In 1938, a new modern tube train was introduced on London Underground – with the radical change in that it abolished the front locomotive which used to pull tube trains.

In 1998, the 1938 stock made its final trip on the Northern Line.

In 2008 – I made a trip on a restored 1938 tube train.

Occasionally, the London Transport museum run special heritage trains, and as this is the 70th anniversary of the 1938 stock being introduced onto London Underground there are a few runs taking place. Today was the first and I managed to get a ticket for the last run of the day. Made my way over to Ealing Common and collected my tickets for the special trip.

They were also handing out a short leaflet about the train and a map/folder which was issued in the run up to the Queen’s Coronation in 1953. Nothing to do with the train itself, but incredibly fascinating to read.

We waited on the platform and as the train finally arrived, we rushed to the platform edge to get a decent view and take photos, then after a short delay, we were off on a trip up to Uxbridge Station and back again.

Stand behind the yellow line

The trip itself was uneventful – just a normal trip along the line, although without stops. I correct that – there was one stop as someone had got on the train thinking it was a normal trip and had to be evicted!

Inside the carriages - 2

It was quite nice though to trundle along the line, admiring the interior and as we went through the stations, there were looks of astonishment from some of the waiting passengers as this “odd looking” train went running past the platforms with passengers on board. Was quite a smug feeling to be honest ;)

What is that - 1

One thing which I was not aware of was an early experiment in aerodynamics – and the early models of the trains were fitted with a sloping front which would presumably improve airflow when in tunnels. It was shortly found out that they made absolutely no difference whatsoever and were removed – which is a pity as a b&w photo which they give us of one looks quite amazing.

The experimental tube train front

After a while we eventually pulled into Uxbridge station and there was plenty of time to take loads of photos – and as the driver prepared to use the other end to drive back, some of us could play at being a driver by sitting in the (now) rear drivers carriage for a moment.

The cost was quite steep to be honest, for what was just a trip there and back again, but the funds go to the museum so I am quite content with that. It was a nice experience though, and a couple of people turned up in period costume (maybe I will for the next trip!).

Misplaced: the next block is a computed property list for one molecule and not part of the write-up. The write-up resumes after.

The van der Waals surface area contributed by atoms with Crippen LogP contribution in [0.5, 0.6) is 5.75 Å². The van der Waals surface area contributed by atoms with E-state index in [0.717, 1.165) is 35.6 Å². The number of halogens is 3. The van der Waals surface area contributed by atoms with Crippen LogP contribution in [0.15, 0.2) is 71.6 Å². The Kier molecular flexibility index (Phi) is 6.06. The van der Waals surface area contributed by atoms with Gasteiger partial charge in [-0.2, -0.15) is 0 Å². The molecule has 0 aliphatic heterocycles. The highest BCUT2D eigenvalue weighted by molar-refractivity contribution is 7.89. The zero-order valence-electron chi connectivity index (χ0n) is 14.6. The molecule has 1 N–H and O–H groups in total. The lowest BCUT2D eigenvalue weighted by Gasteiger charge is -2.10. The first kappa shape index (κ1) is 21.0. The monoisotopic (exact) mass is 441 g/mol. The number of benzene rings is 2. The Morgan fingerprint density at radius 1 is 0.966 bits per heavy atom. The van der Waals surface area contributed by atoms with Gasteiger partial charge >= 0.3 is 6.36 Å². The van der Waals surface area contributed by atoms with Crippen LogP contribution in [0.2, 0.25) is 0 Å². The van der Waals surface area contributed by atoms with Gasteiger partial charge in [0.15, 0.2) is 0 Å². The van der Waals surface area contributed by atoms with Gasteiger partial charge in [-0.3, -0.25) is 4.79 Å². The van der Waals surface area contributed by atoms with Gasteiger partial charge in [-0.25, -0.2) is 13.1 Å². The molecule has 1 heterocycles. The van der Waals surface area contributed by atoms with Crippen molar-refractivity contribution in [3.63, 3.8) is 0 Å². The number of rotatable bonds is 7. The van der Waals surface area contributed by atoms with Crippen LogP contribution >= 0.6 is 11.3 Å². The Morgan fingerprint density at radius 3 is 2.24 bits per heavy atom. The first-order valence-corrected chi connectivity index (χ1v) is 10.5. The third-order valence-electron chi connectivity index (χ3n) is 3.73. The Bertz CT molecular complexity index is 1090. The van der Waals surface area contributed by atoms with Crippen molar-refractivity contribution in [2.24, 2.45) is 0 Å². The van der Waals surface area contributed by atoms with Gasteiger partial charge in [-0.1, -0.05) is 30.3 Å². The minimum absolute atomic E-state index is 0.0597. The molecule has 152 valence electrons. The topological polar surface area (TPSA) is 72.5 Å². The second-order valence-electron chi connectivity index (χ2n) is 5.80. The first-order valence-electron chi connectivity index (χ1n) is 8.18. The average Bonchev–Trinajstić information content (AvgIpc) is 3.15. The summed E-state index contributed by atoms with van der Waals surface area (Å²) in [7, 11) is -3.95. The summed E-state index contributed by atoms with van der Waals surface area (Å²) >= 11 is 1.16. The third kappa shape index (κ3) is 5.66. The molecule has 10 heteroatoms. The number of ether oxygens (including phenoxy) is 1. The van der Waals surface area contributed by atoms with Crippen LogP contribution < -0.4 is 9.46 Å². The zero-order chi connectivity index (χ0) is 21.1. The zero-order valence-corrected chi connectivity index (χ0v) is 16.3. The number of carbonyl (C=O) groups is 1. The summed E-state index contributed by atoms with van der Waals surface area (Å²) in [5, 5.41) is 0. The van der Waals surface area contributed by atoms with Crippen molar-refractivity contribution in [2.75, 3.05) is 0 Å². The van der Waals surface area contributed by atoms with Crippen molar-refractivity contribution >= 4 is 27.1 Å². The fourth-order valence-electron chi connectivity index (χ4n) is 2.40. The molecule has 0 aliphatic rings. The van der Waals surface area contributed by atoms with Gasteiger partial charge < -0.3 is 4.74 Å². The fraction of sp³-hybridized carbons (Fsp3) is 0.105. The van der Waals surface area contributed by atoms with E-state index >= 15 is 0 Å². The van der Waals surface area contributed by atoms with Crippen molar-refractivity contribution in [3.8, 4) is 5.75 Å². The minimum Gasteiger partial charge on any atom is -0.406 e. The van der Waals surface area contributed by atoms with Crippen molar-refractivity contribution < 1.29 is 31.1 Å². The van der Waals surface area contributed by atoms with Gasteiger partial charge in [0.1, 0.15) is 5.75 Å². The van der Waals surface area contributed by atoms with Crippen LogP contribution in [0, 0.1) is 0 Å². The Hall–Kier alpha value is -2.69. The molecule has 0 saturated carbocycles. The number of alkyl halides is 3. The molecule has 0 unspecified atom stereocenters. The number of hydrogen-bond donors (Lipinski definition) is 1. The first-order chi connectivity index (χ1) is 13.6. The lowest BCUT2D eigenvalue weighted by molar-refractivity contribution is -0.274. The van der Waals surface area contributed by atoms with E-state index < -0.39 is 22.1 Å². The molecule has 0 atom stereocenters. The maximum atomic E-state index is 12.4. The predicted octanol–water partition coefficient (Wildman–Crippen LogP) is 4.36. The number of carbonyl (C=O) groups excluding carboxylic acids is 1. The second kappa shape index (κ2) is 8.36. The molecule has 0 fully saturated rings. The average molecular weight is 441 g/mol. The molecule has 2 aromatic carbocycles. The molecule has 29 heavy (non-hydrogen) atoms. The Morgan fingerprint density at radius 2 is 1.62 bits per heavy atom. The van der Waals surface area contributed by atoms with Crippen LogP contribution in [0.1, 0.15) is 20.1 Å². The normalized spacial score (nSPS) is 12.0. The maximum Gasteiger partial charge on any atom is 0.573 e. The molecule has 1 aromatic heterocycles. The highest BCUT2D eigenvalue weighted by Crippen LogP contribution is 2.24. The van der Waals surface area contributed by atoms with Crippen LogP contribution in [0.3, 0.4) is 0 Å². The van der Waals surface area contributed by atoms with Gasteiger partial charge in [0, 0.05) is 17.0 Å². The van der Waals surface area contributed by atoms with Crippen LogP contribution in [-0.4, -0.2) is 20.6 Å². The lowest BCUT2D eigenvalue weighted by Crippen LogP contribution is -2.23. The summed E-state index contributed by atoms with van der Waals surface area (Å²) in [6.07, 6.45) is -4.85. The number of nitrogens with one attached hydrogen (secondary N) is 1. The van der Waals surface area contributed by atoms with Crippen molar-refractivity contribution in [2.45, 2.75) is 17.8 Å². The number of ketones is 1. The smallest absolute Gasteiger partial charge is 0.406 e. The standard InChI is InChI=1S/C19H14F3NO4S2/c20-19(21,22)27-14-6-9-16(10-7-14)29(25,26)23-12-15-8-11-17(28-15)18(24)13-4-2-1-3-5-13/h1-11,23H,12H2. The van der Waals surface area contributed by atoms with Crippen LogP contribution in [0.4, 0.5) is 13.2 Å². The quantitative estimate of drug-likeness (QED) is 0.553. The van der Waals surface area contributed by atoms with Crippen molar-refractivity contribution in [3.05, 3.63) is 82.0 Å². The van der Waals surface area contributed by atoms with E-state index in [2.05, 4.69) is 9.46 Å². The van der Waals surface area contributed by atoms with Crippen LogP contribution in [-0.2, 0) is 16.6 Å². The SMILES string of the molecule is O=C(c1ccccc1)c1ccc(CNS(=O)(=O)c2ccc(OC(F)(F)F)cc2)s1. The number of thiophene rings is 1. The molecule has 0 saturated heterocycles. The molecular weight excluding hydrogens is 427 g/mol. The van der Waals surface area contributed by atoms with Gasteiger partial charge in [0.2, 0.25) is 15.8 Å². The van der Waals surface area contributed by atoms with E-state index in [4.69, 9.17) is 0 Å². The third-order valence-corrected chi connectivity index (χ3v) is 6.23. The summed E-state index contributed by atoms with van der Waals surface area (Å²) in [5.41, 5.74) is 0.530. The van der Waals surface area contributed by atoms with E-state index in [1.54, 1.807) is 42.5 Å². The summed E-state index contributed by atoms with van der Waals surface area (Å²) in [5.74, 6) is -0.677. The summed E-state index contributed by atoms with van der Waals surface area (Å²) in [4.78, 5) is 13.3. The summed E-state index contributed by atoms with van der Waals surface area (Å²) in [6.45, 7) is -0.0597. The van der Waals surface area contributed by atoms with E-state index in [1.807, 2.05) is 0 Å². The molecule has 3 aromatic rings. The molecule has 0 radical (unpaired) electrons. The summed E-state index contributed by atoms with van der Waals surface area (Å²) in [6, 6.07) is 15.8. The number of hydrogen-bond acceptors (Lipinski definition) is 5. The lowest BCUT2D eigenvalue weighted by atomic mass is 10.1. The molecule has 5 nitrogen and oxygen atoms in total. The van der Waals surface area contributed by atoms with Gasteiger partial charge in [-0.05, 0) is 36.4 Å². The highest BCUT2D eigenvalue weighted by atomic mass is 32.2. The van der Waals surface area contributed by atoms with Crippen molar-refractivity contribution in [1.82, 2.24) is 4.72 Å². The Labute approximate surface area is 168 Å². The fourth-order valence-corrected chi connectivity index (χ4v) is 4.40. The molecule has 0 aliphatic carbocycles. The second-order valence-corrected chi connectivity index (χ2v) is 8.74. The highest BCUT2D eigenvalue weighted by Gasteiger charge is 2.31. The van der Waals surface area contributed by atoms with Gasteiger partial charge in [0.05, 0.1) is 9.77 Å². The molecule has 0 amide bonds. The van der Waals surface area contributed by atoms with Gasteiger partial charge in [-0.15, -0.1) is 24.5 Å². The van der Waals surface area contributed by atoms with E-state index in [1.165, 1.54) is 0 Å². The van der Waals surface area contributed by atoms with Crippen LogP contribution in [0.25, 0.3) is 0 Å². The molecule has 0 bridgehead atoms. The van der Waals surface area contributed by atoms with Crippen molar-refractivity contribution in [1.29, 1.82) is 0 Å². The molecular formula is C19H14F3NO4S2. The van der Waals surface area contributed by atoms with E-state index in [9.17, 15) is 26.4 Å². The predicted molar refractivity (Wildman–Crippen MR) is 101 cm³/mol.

In a way, I think the bystanders on the stations we went past got a bit of a special day as well judging by the looks on some of their faces – and as the route times were publicized – there were obvious fans on most of the stations taking photos as well.

More photos on my usual Flicker photostream

As a final note – I got on the tube at Hammersmith at 2:30, and according to my Oyster card, would have got off at Canary Wharf at 5pm. I bet that trip will cause a bit of computer head-scratching :)

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3 Comments

  1. Rob

    Have to take issue with you on one point I’m afraid. The 1938 stock was by no means the first tube stock not to use a separate locomotive. That was years earlier. It was however the first to have the entire length of the train available for passenger accomodation. Earlier trains had part of the first carriage given over to electrical control equipment but the motors were still under the carriages (on some of the bogies) as they are today.
    The streamlined train you show was known as 1935 stock and was really a prototype of the widely produced 1938 stock and technologically much the same. I suspect the streamlined design owed more to contemporary fashion than science no matter what the “spin” given at the time.
    1938 stock still runs albeit in Fluorescently lit modernised form on the Isle of Wight. These are the oldest trains on the National Network and won’t be there much longer. Enjoy it while it is still there!

  2. Kelvin

    Thanks for showing the picture of the ‘streamlined’ tube. My father put its failure down to a slightly different point. He reckoned that the rounded end failed to act as a piston to push the air along the tube and so ventilate it properly. Who knows now? Rob is absolutely right about streamlining being the craze at the time it is worth comparing this train with the GWR diesel railcars (the ‘flying bananas’) of the same decade

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